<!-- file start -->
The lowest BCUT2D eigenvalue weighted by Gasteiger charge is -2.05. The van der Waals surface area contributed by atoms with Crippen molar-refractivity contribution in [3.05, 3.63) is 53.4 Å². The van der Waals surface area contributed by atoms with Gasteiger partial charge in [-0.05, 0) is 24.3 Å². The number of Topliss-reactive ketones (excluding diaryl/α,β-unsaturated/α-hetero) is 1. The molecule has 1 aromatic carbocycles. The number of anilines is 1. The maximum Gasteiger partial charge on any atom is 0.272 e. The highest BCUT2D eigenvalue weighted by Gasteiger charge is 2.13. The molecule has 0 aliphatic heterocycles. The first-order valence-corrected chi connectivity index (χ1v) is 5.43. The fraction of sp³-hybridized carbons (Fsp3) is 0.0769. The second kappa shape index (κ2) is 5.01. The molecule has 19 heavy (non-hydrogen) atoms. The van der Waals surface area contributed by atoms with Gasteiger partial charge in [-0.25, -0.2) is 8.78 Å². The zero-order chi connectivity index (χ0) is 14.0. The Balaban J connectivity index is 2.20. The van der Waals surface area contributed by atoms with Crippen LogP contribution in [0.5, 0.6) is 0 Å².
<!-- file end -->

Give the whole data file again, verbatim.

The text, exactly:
The lowest BCUT2D eigenvalue weighted by Gasteiger charge is -2.05. The van der Waals surface area contributed by atoms with Crippen molar-refractivity contribution in [3.05, 3.63) is 53.4 Å². The van der Waals surface area contributed by atoms with Gasteiger partial charge in [-0.05, 0) is 24.3 Å². The number of Topliss-reactive ketones (excluding diaryl/α,β-unsaturated/α-hetero) is 1. The molecule has 1 aromatic carbocycles. The number of anilines is 1. The maximum Gasteiger partial charge on any atom is 0.272 e. The highest BCUT2D eigenvalue weighted by Gasteiger charge is 2.13. The molecule has 0 aliphatic heterocycles. The first-order valence-corrected chi connectivity index (χ1v) is 5.43. The fraction of sp³-hybridized carbons (Fsp3) is 0.0769. The second kappa shape index (κ2) is 5.01. The molecule has 19 heavy (non-hydrogen) atoms. The van der Waals surface area contributed by atoms with Gasteiger partial charge in [-0.25, -0.2) is 8.78 Å². The zero-order chi connectivity index (χ0) is 14.0. The Balaban J connectivity index is 2.20. The van der Waals surface area contributed by atoms with Crippen LogP contribution in [0.5, 0.6) is 0 Å².